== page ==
Statistics Research Group
Statistics at UWM
The Department allows majors to specialize in statistics in two ways: through the statistics option within the mathematics major, and through the actuarial science major.
At the graduate level, master’s students may choose the statistics or the actuarial science option. Both require passing proficiency exams in addition to coursework. In the statistics track, strong students may opt to write a thesis in lieu of passing the master’s proficiency exam. A new dual master’s degree offered jointly with the Department of Technomathematics at Fachhochschule Aachen (Germany) also allows students to specialize in statistics. Master’s students following the industrial mathematics option may choose a statistical topic for their projects, or do internships that emphasize statistics.
Doctoral students may choose probability and statistics as one of six primary areas of study. Students choosing industrial mathematics as the primary area may emphasize statistics in their dissertation work.
Undergraduate majors choosing the statistics or actuarial science option must complete MthStat 361-362, a year-long post-calculus introduction to probability and statistics. This is the main prerequisite for six courses in applied statistics (Math Stat 562-566 and 568). Two of these, Regression (563) and Time Series Analysis (564) are taught annually. The others are taught in a two-year rotation. These courses all carry both graduate and undergraduate credit. The 500-level courses are often taken by graduate students.
The Department offers two service courses in statistics as well: MthStat 215 (non-calculus) and 467 (for students in engineering and the physical sciences), the latter requiring third-semester calculus. MthStat 467 is cross-listed with Industrial Engineering 467, and at present is usually taught by the Department of Industrial and Systems Engineering. Statistics and probability are an important component of Math 106, Contemporary Applications of Mathematics.
The basic graduate course in statistics is MthStat 761-762, carrying a prerequisite of advanced calculus. Other statistics courses at the graduate level include Decision Theory (MthStat 861), Hypothesis Testing (863), and other advanced topics. A course in measure-theoretic probability (Math 771, Theory of Probability) is offered every spring. Faculty also offer seminars (Math 799) in probability and in statistics.
The statistics research group currently consists of:
- Jay Beder, Prof.: Gaussian processes, design of experiments, applications to biology
- Vytaras Brazauskas, Prof.: Actuarial Science; Quantitative Risk Management; Robust Statistics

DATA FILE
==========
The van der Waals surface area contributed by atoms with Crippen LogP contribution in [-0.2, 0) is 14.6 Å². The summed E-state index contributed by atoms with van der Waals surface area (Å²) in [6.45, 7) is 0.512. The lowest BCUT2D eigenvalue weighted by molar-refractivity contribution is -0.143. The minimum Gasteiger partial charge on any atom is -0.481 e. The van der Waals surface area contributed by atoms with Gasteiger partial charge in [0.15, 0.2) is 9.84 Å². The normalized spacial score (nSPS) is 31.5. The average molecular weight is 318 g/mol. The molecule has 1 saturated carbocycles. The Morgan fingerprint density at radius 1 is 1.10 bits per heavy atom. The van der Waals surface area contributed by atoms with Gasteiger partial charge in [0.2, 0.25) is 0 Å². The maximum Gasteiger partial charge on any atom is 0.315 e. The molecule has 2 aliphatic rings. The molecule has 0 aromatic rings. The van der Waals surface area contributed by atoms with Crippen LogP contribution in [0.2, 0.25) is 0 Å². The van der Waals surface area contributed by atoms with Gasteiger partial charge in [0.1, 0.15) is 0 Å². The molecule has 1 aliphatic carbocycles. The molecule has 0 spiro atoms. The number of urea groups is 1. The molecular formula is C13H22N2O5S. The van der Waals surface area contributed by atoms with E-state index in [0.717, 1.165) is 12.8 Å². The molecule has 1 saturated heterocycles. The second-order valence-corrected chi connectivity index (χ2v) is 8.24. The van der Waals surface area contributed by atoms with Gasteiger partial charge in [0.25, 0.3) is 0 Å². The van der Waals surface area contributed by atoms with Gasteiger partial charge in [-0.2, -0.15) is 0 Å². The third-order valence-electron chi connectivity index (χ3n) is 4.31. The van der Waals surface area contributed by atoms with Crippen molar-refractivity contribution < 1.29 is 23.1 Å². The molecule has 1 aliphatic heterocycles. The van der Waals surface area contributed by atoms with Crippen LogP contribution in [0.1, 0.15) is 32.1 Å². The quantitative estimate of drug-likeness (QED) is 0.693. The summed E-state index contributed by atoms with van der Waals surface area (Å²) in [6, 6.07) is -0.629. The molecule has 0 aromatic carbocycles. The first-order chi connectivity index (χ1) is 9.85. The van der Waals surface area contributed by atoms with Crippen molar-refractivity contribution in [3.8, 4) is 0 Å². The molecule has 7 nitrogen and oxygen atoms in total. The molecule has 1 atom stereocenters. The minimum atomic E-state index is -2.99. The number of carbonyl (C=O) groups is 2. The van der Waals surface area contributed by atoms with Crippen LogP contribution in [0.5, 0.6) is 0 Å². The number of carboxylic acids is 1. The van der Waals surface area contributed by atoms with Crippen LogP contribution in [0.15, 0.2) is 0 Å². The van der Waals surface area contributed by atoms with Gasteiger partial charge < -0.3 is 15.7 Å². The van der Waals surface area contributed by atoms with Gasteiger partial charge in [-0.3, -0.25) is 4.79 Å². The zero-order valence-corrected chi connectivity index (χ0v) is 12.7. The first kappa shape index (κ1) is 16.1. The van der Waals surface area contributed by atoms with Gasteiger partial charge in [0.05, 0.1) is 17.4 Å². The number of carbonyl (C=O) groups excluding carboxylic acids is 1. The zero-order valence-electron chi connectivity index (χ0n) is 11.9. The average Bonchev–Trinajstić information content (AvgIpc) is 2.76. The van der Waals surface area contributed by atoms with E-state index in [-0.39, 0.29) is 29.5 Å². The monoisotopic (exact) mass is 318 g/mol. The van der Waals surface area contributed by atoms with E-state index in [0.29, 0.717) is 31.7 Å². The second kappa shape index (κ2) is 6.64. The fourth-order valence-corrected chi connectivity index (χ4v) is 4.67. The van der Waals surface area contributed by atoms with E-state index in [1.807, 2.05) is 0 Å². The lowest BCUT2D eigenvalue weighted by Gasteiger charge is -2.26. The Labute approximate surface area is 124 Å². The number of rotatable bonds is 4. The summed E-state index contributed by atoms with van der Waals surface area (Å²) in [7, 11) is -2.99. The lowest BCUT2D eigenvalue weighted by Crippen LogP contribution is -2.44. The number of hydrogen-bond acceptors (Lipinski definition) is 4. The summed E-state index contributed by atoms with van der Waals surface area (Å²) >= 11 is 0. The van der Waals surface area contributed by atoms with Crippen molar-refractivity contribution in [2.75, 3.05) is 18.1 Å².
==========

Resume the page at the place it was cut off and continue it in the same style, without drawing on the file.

- Daniel Gervini, Assoc. Prof.: Robustness, functional data analysis
- Jugal Ghorai, Prof.: Nonparametric estimation, survival analysis, applications to meteorology
The group works in close association with the Department’s Probability Research Group. Long associated with the statistics group is
- Gil Walter, Professor emeritus: Applied mathematics, statistics
Other former statistics faculty include Julius Blum, John van Ryzin, and V. Susarla.
The Department has a cooperative agreement with the Division of Biostatistics of the Medical College of Wisconsin . Students at either institution may enroll in courses at the other, and faculty at each institution hold adjunct positions at the other and may direct dissertations for students from the other institution. (Two MCW faculty, Ray Hoffmann and the late John Klein, are alumni of our graduate program.)
Within the Department, statisticians play an important role in the Center for Industrial Mathematics, and there is opportunity for collaboration with the Department’s Atmospheric Science group as well. Each year, on a rotating basis, a member of the statistics group acts as Statistics Consultant for the UWM community. Consulting problems run the gamut from Architecture to Zoology and provide a further avenue for collaborative research.
Statistics is also part of many other programs at UWM, in particular the Production and Operations Management/Quantitative Methods group in the Lubar College of Business Administration, the Department of Industrial and Manufacturing Engineering in the College of Engineering and Applied Science, and the Department of Educational Psychology in the College of Community Engagement & Professions. In the Department of History, Prof. Margo Anderson has collaborated with Stephen Fienberg of Carnegie-Mellon on studies of the U.S. Census.